8. There are also some stories that will slip into the “remainder bin”. The hot condo market in Canada is one such gem. The Bank of Canada has been warning for some time that Canada’s housing market may have become overheated. In a recent report, the BOC took specific aim at supercharged condo construction in Toronto. Recent news that purchasers in some “hot” condo properties are not seeing the capital appreciation they had been expecting is also throwing cold water on the fire. I should add that I’ve been saying the condo market is too strong for some time and I keep being surprised by its resilience.
9. Speaking of the Bank of Canada, there are also the celebrities we’ll all be watching. Can it be true that the BOC’s Governor has star power? Yes, but in large part because he’s followed the time-honored Canadian tradition of finding fame outside the country. On June 30th, Mark Carney will become the first foreign-born Governor of the Bank of England in its 300-plus year history. He’ll be moving to a country immersed in what will be a royal celebration. During much of 2013, the world’s media will have cameras trained on Prince William and his wife, Kate Middleton (Duchess of Cambridge), during the countdown to not only another royal birth, but a direct-line heir to the throne.
10. That’s not the end of the U.K. connection. In 2014, Scotland will be deciding whether or not to sever some of its ties with England. Who knows how this may play back in Canada where a separatist-leaning party is now in power in Quebec? In Spain, the Catalan province recently took a step back from independence. A vote seeking enough seats (68) to call a referendum resulted in the ruling party actually losing ground (from 62 to 50).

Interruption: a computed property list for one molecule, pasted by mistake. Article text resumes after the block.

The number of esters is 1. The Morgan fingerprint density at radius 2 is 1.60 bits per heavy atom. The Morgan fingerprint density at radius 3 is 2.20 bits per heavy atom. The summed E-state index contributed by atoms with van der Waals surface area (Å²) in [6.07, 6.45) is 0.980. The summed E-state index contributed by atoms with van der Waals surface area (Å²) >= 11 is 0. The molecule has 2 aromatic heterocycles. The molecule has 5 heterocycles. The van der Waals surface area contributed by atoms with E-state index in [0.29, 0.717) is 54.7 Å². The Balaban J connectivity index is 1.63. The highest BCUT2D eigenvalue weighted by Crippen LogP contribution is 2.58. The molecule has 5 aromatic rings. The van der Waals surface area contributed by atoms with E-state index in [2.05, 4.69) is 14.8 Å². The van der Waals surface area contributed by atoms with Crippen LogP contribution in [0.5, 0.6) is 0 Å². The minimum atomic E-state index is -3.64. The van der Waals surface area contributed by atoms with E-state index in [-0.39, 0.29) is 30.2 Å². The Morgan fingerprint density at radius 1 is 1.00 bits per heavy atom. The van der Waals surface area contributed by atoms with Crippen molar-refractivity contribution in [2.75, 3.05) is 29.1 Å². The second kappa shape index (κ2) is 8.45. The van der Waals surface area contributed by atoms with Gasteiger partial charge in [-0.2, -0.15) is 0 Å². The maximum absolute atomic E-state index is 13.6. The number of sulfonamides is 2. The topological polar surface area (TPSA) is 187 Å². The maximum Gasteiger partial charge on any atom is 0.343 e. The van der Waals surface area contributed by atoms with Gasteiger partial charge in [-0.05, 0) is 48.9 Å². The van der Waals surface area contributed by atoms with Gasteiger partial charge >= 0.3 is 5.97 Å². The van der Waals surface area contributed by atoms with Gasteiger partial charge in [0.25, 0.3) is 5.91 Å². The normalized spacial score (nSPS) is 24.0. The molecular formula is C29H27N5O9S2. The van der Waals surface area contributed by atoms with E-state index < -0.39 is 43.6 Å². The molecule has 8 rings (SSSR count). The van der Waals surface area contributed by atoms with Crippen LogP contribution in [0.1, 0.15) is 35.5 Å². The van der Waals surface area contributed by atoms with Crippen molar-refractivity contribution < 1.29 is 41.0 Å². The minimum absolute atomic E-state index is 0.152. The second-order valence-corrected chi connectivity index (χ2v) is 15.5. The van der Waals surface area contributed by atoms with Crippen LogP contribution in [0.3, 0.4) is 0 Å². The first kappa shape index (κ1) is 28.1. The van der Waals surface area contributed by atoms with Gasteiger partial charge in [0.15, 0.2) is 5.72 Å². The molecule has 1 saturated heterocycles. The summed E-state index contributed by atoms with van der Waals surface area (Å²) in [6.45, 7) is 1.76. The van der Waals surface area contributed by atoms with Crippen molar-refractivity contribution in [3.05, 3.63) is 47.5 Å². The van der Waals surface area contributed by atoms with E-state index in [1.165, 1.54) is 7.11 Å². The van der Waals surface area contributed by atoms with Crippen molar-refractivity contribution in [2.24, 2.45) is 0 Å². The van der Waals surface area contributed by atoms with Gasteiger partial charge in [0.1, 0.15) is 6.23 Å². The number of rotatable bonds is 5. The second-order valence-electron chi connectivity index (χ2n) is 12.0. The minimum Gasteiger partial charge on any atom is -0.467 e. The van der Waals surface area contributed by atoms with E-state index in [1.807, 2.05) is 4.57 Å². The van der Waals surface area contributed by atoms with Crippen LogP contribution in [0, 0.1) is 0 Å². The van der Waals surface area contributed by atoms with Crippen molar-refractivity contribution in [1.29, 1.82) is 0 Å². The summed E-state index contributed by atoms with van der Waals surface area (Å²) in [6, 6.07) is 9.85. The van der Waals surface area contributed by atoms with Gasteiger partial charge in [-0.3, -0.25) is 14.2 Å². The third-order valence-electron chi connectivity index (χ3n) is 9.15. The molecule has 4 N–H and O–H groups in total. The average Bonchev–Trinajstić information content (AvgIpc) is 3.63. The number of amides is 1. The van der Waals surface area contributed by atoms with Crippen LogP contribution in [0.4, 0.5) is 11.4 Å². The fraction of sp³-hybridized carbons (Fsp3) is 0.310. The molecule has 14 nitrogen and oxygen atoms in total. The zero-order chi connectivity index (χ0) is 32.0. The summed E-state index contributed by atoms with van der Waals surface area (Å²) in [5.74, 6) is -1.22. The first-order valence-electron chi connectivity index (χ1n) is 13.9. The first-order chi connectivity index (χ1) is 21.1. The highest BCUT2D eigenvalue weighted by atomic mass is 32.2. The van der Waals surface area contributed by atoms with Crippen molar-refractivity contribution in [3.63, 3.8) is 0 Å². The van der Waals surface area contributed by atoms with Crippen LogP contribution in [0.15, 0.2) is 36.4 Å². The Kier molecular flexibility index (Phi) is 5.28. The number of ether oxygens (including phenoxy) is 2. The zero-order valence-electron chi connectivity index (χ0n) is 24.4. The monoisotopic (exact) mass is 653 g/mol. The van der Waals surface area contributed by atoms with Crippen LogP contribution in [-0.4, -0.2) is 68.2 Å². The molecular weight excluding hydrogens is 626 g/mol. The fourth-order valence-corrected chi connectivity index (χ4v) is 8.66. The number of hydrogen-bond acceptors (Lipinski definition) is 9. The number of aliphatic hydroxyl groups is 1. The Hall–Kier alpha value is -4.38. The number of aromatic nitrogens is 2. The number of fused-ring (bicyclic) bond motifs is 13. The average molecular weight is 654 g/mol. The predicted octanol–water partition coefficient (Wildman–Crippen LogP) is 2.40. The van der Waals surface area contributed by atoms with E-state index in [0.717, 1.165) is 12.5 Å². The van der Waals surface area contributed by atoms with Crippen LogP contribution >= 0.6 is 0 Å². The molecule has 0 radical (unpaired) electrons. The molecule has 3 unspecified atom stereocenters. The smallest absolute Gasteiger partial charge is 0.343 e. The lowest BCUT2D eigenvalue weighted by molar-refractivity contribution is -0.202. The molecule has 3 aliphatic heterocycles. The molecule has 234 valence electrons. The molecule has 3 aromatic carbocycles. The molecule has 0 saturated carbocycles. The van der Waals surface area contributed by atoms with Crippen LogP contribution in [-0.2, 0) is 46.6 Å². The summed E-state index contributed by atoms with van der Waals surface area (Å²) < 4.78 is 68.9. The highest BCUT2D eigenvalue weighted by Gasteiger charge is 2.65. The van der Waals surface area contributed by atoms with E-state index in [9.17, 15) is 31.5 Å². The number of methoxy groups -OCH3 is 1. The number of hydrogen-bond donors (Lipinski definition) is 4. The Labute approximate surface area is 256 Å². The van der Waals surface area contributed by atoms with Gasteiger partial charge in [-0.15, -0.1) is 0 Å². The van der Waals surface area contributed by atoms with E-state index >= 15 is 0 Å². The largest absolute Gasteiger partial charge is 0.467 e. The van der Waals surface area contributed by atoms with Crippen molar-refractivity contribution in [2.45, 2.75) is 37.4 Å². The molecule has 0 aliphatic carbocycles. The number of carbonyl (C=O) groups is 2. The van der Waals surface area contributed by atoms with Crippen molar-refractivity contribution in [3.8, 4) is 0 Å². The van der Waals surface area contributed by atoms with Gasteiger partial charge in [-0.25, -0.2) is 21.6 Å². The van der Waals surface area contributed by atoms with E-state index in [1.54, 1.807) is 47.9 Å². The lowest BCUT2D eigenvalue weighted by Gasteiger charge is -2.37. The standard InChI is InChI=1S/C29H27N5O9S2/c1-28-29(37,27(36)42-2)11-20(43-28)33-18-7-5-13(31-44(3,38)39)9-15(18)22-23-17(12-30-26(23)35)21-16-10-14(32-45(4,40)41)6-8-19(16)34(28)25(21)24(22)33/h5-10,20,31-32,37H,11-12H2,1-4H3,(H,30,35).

I know this is a sketchy list and doesn’t include many other possible attention grabbers. In municipal politics, there is the ongoing carnival show that is Rob Ford’s tenure as Mayor of Toronto.
In high-tech, it will be fascinating to see if Apple Inc. can maintain its track record of one successful product launch after another.
In geopolitics, there are the perennial crises that flare up and alarm in the Middle East, with the revolution in Syria and Iran’s nuclear weapons aspirations currently on the front burner.
And finally, there are sure to be new hurricane or other weather-related disasters possibly, although not always definitively, brought on by global warming.
Alex Carrick is Chief Economist with CanaData, a division of Reed Construction Data (RCD). CanaData is the leading supplier of statistics and forecasting information for the Canadian construction industry. RCD is a division of the global publishing firm, Reed Elsevier. For more economic insight from RCD, please visit www.dailycommercialnews.com/features/economy. Mr. Carrick’s lifestyle blog is at
www.alexcarrick.com and he would welcome a follow on Twitter (Alex_Carrick) or Facebook.